Complaints from parents concerned about the lesbian storyline in Coronation Street have been branded as “ridiculous” by one of the actresses involved.
Sacha Parkinson told G3 magazine: “Even if children were watching, they need to know about this stuff.”
But the actress’s remarks are unlikely to dispel parents’ concerns about the soap’s homosexual agenda.
Miss Parkinson, who plays the character Sian Powers, also spoke about how she felt when she found out about the lesbian storyline.
She told the magazine: “When they first told us we were just excited and nervous to be honest.
“It was just an honour that they trusted us with it, and that it was going to be such a huge thing.”
“So many people”, her co-star Brooke Vincent added, “would really be relying on us to do it well.”
Miss Vincent’s character, Sophie Webster, had been portrayed as a born again Christian, but was then seen to fall in love with Sian – from her Bible study group.
The storyline is the latest in a series of plots that promote homosexuality and mock the Christian faith.
In Easter 2009, dozens of viewers complained about a series of outbursts against Christianity made by the soap’s longest running character Ken Barlow, played by actor Bill Roach.
The veteran character claimed his grandson was being “indoctrinated” with Christianity at his church and primary school and said children should be told “the truth”. He said scientists think that “we don’t need God or heaven and hell.”
Another homosexual storyline features characters Sean Tully and Marcus Dent, who according to one source may enter a civil partnership later this year.
And one of the show’s producers, Phil Collinson, has said that he uses the show to push homosexual issues.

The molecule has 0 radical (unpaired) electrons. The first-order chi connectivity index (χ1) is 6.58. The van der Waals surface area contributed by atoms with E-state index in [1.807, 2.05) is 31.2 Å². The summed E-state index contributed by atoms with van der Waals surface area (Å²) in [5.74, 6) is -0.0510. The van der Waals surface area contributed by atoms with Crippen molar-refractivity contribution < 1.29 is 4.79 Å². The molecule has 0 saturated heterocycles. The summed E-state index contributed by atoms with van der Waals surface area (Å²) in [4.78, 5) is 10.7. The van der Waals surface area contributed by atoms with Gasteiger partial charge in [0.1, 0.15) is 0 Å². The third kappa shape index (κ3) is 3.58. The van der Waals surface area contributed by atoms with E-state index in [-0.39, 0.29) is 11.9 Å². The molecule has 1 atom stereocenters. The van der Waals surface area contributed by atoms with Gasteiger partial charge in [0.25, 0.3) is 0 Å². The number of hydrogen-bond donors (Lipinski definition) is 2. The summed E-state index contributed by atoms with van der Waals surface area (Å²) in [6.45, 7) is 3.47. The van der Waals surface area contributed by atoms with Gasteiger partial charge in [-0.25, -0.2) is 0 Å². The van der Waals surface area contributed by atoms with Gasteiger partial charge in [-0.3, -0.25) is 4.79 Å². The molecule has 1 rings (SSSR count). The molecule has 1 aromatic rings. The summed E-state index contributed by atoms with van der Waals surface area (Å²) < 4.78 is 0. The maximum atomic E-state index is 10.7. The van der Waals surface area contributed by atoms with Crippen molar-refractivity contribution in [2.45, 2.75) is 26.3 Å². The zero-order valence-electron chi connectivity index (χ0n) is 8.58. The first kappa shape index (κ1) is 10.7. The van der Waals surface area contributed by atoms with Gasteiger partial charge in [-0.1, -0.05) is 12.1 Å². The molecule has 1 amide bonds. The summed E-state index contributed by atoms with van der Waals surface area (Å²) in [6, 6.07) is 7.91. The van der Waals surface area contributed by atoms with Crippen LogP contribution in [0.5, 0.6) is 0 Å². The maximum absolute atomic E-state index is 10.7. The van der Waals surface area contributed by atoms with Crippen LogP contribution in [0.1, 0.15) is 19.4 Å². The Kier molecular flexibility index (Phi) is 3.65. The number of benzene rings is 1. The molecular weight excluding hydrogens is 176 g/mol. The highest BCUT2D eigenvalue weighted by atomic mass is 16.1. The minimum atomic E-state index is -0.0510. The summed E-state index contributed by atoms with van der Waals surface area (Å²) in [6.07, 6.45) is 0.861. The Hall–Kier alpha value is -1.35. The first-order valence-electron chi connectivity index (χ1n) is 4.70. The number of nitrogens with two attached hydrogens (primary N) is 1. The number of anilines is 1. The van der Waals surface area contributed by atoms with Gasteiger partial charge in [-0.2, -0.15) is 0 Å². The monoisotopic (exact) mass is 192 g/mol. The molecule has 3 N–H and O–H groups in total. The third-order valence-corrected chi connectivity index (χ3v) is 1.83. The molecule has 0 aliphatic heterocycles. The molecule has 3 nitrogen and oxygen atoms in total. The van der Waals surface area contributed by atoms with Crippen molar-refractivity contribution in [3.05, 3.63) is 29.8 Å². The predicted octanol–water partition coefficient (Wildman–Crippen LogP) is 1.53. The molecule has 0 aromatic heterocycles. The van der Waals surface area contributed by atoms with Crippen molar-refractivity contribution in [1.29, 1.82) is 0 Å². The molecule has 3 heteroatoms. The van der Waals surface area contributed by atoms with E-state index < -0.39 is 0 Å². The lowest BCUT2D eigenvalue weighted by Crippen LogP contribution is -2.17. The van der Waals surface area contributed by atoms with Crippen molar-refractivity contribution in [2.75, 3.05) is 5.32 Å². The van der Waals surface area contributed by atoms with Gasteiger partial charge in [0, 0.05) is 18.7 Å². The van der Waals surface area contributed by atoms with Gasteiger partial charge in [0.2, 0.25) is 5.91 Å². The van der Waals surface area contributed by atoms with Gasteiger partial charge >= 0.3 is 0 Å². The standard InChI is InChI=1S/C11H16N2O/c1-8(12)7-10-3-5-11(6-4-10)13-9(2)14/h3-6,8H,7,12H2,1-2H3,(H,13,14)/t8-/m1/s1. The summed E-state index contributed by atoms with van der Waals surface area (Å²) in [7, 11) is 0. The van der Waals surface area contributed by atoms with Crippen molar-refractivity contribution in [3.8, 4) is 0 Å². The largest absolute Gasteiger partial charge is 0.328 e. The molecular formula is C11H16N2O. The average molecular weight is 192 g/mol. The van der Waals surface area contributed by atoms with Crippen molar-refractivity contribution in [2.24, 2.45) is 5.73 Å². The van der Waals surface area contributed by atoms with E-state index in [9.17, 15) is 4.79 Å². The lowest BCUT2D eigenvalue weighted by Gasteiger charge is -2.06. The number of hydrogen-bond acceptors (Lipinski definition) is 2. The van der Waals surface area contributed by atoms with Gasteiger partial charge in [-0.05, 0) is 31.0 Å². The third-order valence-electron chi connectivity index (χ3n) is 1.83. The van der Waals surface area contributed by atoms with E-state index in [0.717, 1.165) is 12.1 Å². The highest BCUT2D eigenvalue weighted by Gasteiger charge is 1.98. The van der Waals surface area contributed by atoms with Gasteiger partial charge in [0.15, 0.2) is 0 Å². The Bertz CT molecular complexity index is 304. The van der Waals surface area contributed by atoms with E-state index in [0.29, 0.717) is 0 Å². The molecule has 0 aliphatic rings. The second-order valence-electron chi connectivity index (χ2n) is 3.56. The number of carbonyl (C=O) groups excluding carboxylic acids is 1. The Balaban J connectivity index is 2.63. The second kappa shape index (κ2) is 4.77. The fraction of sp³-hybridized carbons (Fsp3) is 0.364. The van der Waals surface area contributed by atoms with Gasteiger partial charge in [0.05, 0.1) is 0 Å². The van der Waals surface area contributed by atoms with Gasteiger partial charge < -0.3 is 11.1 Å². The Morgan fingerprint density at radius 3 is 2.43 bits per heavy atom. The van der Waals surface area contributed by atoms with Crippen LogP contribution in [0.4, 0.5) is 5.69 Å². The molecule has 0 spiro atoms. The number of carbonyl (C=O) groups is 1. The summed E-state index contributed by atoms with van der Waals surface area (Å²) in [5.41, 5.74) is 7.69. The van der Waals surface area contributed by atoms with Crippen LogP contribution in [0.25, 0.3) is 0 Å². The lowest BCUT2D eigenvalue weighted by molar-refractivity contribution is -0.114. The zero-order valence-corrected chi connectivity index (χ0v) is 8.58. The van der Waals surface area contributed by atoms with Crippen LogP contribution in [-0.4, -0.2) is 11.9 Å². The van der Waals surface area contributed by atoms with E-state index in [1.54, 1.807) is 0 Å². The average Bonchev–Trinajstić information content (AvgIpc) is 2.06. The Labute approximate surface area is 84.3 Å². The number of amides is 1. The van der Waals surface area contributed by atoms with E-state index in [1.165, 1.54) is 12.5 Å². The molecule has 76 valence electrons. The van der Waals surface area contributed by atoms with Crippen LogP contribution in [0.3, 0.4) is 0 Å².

Mr Collinson, himself a homosexual, told The Sun in December last year that it was “an amazing platform” that really makes “a difference to the way people think.”
“What’s transmitted on Monday night people talk about in pubs, clubs and at work next day”, the producer said.
“You can really make a difference to the way people think – and this show has always had a gay sensibility.”
In November last year, Antony Cotton, who plays the character of Sean Tully in the soap, said: “Education is key” to promoting the message of the homosexual lobby.
He, along with Brooke Vincent and Sacha Parkinson, were visiting schools in Manchester in a campaign which was said to be aimed at tackling homophobic bullying.
And Hollywood star Sir Ian McKellen is set to visit dozens of schools across the country to promote the agenda of homosexual campaign group Stonewall.
On a visit to a school in Kent during a similar tour in 2008, Sir Ian claimed that faith schools which teach that homosexuality is morally wrong are providing children with an inferior education.
Last year, Stonewall sent every secondary school in Britain a controversial interactive DVD aimed at 11 to 14 year olds.
The DVD features a one hour 45 minute film entitled FIT, which the campaign group claimed would challenge homophobic bullying.
The concept of promoting homosexuality in schools has its roots in the 1971 manifesto of the Gay Liberation Front, which set out an extreme agenda to eradicate the family.
“We must aim at the abolition of the family”, the document said, because it “works against homosexuality”.
The document urged activists to target law, education and the media as part of a cultural revolution to demolish the family.